Abstract

With the rapid growth of sustainable and responsible investment and widespread adoption of the environmental, social, and governance (ESG) reporting and integration by organizations, how to assess and measure ESG impact has become a critical issue. Although the UN’s Sustainable Development Goals (SDGs) provide a useful framework for investors and organizations globally to align their standards, the SDGs are vague on how to implement them at an organizational or activity level. Current practice relies heavily on third-party ESG rating providers, whose scores mostly apply to public equities only. They also suffer from biases, inconsistencies, and a lack of sufficient disclosure. Impact measurement is an alternative that grew out of impact investing that extends beyond public equites and circumvents many of the drawbacks of ESG ratings. However, despite its increasing popularity, impact measurement is still in its infancy and lacks standards that can be generalized across various business activities. In this chapter, we propose a new framework for impact assessment and measurement, leveraging our practical experience working with industry leaders from Singapore (DBS Bank) and the Netherlands (Impact Institute). Our framework focuses on quantifying, valuing, and aggregating the different kinds of impact - direct vs. indirect, absolute vs. marginal - for different stakeholders, and is highly implementable. It also helps organizations map the impact from their activities on various stakeholders to different SDGs, thereby providing a generalizable approach for organizations across sectors and countries. We define our conceptual framework and illustrate how it may be applied with a case study on measuring the impact of bank loans to the palm-oil and automotive sectors.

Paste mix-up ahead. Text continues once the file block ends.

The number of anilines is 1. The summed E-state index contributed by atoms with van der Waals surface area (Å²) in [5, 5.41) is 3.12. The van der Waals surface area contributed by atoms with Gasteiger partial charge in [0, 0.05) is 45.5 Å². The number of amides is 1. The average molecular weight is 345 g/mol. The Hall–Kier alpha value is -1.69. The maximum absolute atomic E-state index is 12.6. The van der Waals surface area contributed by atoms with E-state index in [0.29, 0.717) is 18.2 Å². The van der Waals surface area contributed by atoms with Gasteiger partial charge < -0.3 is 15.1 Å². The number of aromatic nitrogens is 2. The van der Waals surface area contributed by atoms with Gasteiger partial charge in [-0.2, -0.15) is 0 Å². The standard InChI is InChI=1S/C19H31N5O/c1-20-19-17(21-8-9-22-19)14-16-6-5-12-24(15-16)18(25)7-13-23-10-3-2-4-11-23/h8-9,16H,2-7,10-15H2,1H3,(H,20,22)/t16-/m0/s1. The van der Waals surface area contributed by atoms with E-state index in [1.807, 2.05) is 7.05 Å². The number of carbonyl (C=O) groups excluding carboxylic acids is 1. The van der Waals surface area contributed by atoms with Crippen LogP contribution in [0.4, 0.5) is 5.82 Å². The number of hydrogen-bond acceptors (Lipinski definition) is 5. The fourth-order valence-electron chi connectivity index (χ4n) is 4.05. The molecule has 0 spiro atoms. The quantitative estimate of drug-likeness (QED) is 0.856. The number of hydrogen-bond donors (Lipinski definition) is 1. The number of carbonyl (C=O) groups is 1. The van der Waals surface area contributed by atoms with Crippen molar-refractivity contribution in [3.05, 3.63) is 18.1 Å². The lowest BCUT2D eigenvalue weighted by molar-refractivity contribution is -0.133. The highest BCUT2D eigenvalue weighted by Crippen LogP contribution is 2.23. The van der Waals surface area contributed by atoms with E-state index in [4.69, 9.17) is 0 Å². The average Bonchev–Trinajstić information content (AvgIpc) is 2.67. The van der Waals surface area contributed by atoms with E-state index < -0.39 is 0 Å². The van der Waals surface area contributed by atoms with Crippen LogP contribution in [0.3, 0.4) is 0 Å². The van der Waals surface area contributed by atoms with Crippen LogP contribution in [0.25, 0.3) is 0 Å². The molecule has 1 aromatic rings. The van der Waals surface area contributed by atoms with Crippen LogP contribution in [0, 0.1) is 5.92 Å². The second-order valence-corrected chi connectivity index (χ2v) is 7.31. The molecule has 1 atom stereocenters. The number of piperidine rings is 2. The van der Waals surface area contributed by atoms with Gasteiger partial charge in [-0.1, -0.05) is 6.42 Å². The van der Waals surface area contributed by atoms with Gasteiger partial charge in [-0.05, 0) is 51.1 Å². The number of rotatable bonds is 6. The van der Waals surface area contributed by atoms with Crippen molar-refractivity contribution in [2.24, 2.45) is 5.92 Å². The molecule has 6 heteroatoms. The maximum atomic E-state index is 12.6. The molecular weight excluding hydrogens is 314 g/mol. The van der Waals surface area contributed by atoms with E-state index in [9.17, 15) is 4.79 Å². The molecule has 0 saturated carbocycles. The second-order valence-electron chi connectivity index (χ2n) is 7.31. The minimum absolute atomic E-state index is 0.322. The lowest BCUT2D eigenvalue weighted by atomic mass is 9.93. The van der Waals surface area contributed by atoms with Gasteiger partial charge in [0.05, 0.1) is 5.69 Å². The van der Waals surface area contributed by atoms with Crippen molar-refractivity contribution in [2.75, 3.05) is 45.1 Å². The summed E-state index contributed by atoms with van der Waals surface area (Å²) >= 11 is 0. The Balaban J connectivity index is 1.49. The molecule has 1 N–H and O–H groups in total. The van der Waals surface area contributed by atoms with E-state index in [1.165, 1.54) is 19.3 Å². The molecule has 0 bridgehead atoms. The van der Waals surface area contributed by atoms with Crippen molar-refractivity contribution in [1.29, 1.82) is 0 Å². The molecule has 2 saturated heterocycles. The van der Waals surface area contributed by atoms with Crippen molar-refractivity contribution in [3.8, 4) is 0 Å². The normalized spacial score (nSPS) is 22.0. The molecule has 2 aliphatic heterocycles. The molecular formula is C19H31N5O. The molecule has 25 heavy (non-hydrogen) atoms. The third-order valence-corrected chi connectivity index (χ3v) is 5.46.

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*working paper

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